Submitted by Russian_Cuisine on Sat, 11/17/2012 - 14:34.
The weight of dough should be a third of the weight of filling(s).
Different fillings are separated in layers by blinis (crepes).
Kulebyaka's shape is a long thin rectangle.
When you cut this rectangle into portions, each portion should include each kind of filling.
One of the fillings is considered the main one, and decides the pie's name: it can be meat(s), in which case the name is meat kulebyaka. It can be fish, then it's fish kulebyaka, mushrooms for mushroom kulebyaka, etc.
This is a very old Russian pie, and its name comes from the old Russian expression “to knead dough”.
It's made with fermented dough, with several layers of varying fillings, either by themselves or mixed together with meat, fish, viziga (a part of sturgeon that goes along the spine), mushrooms, porridge of various kinds of grain, onions, hardboiled eggs, etc. Generally, a kulebyaka is a closed pie with multiple fillings in the pie in layers separated by crepes.
The elongated shape was purposeful, to ensure thorough cooking of all the ingredients, as well as the assurance that, should a slice be traded, each slice will contain a hearty portion of the fillings.
In Moscow, kulebyaki (plural of kulebyaka in Russian) were famed not just for the fillings, but also for their shapes and variety of form. The pies were made closed, open, half-open, multilayered, and even very tall. There was even a special kind, called hlebalny, which had liquid fillings, and was served open with spoons like a bread bowl.
The dough should be stretchy and springy, akin to pizza dough, so the main filling didn't start entering the other layers, nor began to seep into the pie crust. It can be porous or solid, with or without butter, and with milk or meat bouillon added.
It's rolled so that, once cooked it's only 1/3” (1 cm) thick. Once the rectangular dough is rolled, the fillings are added in layers, and afterwards the dough is pinched lengthwise along the top, then flipped. Prior to baking, eggs, sour cream or butter should be smeared on the outside of the pie, and the pie should be poked through in a few spots to allow release of pressure before going into the oven.
Kulebyaki became popularized in the 19th century when French chefs and confectioners who had made it in Russia brought their own spin to the recipe, with a lighter, “French dough” and new fillings like sturgeon, salmon, rice, champignons, and wild game. At the same time, the recipe's traditional Russian cooking steps were respected, ensuring they were and remain kulebyaki.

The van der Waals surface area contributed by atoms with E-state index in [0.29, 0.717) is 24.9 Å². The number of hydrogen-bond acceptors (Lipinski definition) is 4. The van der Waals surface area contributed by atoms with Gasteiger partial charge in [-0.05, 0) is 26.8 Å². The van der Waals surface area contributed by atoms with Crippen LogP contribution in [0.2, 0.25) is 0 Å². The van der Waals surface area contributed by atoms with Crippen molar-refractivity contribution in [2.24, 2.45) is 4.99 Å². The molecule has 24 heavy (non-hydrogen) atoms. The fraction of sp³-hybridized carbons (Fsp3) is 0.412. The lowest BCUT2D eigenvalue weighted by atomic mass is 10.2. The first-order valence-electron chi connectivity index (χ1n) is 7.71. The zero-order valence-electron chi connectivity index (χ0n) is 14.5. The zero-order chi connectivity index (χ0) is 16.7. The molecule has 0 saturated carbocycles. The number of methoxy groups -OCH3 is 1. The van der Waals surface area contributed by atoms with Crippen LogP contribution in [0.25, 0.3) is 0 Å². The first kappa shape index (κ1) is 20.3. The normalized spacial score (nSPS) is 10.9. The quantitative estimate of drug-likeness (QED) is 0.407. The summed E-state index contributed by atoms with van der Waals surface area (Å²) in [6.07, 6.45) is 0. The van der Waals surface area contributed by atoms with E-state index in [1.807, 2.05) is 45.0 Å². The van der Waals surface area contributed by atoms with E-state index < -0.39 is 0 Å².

In Russia, kulebyaki were served at the table after the soup, but before the main dish and desserts.
Traditional ingredients for the dough:
2 lb (900 g) all-purpose flour
1 pack (20 g) fresh yeast, or 1 pack fast dry yeast
1 cup lukewarm water or milk
1 tbsp cleared butter (ghee)
1 tsp sugar
1/2 tsp salt
1 cup beef broth (optional)
Dissolve the yeast in water or milk.
Put 1 cup flour in a high sauce-pan.
Pour the yeast mixture into the sauce-pan, and stir well.
You should to get a thin dough of a sour cream consistency.
Cover the sauce-pan with a piece of clean fabric, and set in a warm place for 1.5 hours, until it's grown twice the original size or bigger.
Then, add 1/2 tsp salt, 1 tsp sugar, 1 egg yolk, and 1/2 tbsp cleared butter, and stir well.
Add the flour in small portions, while kneading.
Knead very well, until you get a thick dough that isn't sticky and doesn't tear easily.
Note: if the dough is too dry, add a little beef broth.
Then, place the dough ball on wet fabric, sprinkle the sauce-pan's bottom with flour, and place the dough ball back onto the sauce-pan.
Cover the sauce-pan, and set in a warm place for about 1 hour.
Take the dough out, divide it into 2 parts (1 part is for the kulebyaka's decorations).
Roll the main part of the dough very thinly into an oval shape. Place it over a large piece of wet fabric.
Cover the middle with 1 large crepe, and place the first filling over the crepe.
Note: All fillings should be cooled.
Cover with second filling, and put the second crepe over it.
Continue with the other fillings, and cover them with crepes.
Then, tightly connect the edges of the dough lengwise along the top.
Sprinkle a baking sheet with the butter, and flip the kulebyaka onto it.
The connected parts of the dough should be the bottom of a kulebyaka.
Pre-heat an oven to 400-420 F (200-220 C).
Roll the dough planned for decorations into thin strips, and decorate the pie.
Set the kulebyaka aside for 15 minutes (cover it with a clean fabric).
Whip the eggs, and smear the pie's top and sides. Pierce the top lightly with a fork.
Bake to readiness.
To check if it's ready, use a thin wooden stick to pierce the pie, if it is clear afterwards, the kulebyaka is ready.
Take it out of the oven, cover with a clean towel, and let sit for about 20 minutes.
Then, cut and serve.
Note: turn the baking sheet if it's not baking evenly.
Cover the top with foil if it starts to burn.
Filling for kulebyaka:
Cabbage and Eggs
3 lb shredded green cabbage
1 tbsp salt
¼ G (1 L) boiling water
2 hard-boiled eggs, peeled and chopped
1 tbsp cleared butter (ghee)
Method for making filling:
Press the shredded cabbage with salt, until the cabbage gives off juice, let sit for 15 minutes, then wash with cold water, and drain.
Put the cabbage in boiling water, and bring to boil.
Place it in a colander, and pour cold water over it. Drain.
Preheat a skillet with the cleared butter, put the cabbage onto the skillet, and stir-fry until the cabbage turns soft.
Put it in a deep dish, and let cool, then stir well with cold chopped eggs.
The filling is ready.
Other traditional fillings are boiled fish-viziga-rice-green onions, ground boiled meat-chopped eggs-rice-chopped onions, boiled salmon-fried onions-boiled buckwheat, and also many others.